Trees in the riparian zone provide nest sites for birds. Wood and debris that fall from these trees into the river provide shelter, current breaks and habitat for fish and aquatic insects. The shade created by these trees regulates the water temperature benefiting several fish species, as most fish, including many on the Species at Risk list, thrive in cooler water.
Leaves, twigs and other organic matter that fall into the river and riparian zone, provides food for many aquatic organisms. Increased vegetation along the banks helps slow the force of the water after heavy rains, which prevents erosion of the river bed. When a riverbed erodes the local groundwater table is lowered, which has negative effects on the environment. These negative effects include: loss of wetlands and riparian vegetation, more frequent and severe drought, reduced biodiversity and wildlife habitat loss.
Evidence of this reforestation and increased size to the riparian zone is most easily noticed at Springbank Park on both sides of the river, from the dam, upstream to the old pump house. Beneficial reforestation is not limited to this section of the river as it occurs in many areas as you follow the river upstream.
Native species in the riparian zone where natural reforestation is occurring along the Thames River include: Poplar, Aspen, Cottonwood, and Sycamore. Smaller fruit bearing trees and shrubs, like Dogwoods and Chokecherries, are also found. Migratory birds use the Thames River as a highway, feeding on various organisms such as insects, fish, and berries. These same organisms provide food year round to resident birds. Birds nest and raise their young in these same trees and shrubs. Native wild flowers such as Milkweed are growing in areas that with Springbank Dam operational would otherwise be underwater. Milkweed is critical to the survival of the Monarch Butterfly, as it is the only plant consumed by Monarch caterpillars. Other wild flowers now abundant along the banks of the Thames River are Joe-Pye-Weed, Goldenrod, and Jewel Weed. Jewel Weed is a magnet for Hummingbirds. A quick look over the large patches, especially during migration, reveals these beautiful little birds. Joe-Pye-Weed, a mid season bloomer, and Goldenrod, a late season bloomer, are both beneficial to pollinators such as Bees and Butterflies. Nectar from the late blooming Goldenrod is a favourite food of adult Monarch Butterflies who begin their 3000km migration to Mexico in early September. Mammals such as Beavers can be found nibbling on the Poplars, American Mink slip through the dense cover within the riparian zone, as do Squirrels and Chipmunks. Reptiles and amphibians such as snakes, frogs, and toads call this area home.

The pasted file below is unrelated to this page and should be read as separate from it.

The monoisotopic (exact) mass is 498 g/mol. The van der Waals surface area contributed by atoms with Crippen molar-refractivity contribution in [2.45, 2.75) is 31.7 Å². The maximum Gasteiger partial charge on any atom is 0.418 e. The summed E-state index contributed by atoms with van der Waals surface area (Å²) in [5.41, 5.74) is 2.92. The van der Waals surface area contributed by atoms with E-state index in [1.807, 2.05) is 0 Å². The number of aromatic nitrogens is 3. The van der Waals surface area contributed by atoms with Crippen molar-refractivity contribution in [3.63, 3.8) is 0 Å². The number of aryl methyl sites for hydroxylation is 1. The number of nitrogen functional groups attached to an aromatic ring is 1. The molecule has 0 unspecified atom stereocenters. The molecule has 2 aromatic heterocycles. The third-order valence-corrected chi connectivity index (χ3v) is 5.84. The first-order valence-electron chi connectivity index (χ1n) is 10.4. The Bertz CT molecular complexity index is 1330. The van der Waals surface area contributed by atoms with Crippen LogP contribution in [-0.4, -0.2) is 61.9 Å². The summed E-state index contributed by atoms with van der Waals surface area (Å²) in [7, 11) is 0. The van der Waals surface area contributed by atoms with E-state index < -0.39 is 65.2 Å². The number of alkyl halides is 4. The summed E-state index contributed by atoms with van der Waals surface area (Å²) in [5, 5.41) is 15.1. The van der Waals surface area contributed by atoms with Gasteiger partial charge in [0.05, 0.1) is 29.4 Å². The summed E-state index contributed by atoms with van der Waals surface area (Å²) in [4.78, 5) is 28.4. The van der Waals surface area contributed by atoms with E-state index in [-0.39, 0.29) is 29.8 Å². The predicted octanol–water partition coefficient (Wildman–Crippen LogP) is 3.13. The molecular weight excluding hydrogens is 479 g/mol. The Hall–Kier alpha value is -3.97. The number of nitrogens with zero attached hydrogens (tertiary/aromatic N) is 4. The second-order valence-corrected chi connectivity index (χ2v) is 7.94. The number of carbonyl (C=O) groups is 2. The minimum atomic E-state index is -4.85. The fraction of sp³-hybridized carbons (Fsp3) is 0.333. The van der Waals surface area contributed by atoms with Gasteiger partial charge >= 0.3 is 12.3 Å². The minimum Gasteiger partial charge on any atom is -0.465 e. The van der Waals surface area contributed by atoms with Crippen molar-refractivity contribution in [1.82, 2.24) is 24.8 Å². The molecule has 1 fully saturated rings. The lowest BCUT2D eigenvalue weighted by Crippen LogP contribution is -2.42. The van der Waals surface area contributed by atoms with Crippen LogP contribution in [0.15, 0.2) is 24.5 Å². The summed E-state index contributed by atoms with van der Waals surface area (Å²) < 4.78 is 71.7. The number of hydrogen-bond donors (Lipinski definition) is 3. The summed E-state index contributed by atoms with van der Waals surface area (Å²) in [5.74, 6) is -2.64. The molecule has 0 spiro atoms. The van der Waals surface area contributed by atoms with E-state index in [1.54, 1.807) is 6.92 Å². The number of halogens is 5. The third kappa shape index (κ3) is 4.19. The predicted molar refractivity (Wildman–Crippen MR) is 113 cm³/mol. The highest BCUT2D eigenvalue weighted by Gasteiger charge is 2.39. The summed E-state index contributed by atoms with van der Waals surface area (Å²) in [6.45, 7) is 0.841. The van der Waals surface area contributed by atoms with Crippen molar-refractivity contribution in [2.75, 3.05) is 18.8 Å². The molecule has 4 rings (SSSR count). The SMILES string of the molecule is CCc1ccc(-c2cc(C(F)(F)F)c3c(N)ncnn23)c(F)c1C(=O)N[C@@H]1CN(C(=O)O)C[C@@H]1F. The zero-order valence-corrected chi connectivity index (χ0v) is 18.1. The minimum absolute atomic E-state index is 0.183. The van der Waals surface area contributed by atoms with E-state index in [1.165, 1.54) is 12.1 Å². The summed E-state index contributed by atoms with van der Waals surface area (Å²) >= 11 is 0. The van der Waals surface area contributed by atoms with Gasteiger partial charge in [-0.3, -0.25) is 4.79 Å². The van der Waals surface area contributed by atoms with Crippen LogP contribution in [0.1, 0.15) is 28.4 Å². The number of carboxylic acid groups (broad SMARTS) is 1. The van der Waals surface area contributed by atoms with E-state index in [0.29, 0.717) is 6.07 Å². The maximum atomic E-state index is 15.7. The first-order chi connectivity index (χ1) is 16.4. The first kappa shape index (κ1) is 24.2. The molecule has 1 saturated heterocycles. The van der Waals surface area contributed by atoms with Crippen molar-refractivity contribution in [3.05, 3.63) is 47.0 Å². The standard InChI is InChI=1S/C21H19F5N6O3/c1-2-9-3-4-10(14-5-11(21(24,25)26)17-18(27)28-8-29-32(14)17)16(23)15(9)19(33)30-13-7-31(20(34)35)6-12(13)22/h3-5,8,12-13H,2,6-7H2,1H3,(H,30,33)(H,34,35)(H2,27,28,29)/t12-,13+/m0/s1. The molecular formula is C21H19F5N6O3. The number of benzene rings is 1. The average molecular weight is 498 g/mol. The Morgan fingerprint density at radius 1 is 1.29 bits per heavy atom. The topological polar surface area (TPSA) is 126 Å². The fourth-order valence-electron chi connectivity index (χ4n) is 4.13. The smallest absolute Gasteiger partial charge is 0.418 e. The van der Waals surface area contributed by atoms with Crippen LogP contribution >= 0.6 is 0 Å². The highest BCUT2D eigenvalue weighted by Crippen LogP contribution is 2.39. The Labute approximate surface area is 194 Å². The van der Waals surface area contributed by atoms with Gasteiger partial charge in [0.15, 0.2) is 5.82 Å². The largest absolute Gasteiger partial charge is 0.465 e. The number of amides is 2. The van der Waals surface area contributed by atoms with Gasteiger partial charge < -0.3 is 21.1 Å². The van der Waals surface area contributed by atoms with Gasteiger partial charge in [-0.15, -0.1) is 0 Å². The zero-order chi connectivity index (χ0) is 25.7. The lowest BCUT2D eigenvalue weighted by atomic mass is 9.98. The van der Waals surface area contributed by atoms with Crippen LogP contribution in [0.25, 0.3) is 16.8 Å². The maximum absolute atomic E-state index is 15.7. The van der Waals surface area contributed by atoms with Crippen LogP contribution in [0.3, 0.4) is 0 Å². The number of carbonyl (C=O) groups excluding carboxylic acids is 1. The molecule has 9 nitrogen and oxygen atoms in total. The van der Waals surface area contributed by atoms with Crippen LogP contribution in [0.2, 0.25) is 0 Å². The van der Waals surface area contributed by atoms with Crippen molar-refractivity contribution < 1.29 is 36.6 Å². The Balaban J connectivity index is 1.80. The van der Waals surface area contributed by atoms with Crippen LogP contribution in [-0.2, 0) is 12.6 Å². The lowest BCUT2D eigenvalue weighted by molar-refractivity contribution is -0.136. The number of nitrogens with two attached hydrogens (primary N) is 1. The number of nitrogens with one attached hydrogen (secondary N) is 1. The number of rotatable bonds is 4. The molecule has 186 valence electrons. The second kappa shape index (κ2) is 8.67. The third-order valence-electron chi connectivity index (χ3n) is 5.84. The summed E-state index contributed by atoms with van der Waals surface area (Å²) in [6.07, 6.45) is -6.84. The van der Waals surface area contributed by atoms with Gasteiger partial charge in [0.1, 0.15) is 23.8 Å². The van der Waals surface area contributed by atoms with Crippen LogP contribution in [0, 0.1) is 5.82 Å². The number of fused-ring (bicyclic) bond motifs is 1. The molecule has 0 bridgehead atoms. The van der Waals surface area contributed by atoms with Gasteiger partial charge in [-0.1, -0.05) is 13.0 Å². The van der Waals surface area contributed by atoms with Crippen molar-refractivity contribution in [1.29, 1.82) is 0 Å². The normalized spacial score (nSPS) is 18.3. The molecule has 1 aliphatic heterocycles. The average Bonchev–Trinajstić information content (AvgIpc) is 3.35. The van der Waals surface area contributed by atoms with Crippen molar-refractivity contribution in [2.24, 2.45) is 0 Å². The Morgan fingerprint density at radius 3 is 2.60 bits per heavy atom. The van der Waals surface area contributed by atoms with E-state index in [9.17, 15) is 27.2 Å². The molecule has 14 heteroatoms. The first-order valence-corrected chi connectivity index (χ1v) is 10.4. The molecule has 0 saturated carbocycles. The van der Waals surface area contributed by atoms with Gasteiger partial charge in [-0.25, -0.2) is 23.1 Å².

Repairing Springbank Dam will raise water levels to an unnatural level. The natural reforestation and beneficial riparian zone will be flooded and destroyed. Water and air quality will suffer and so too will many plant and animal species, some of them Species at Risk. Nesting habitat of threatened turtles will be unnecessarily submerged, and the slow moving, stagnant water that so many Londoners associate with the Thames will return. Future repairs will cost taxpayers millions, as new studies, research, and engineering will be required as the previous design clearly failed. A $5 million law suit launched by the City of London against the contractors hired to repair Springbank Dam is expected to hit the courts next year. If money previously spent on this project is recouped by this lawsuit, it could be spent addressing the many other issues facing our city. There is no plan for what the city intends to do with Springbank Dam in the future, but with a municipal election on October 27, 2014 it is an issue I will be discussing with my mayoral and ward candidates before I vote. If you wish to keep a healthy and diverse ecosystem and save Species at Risk in the Thames River, then leaving Springbank Dam nonoperational, thus maintaining natural water levels, is the solution.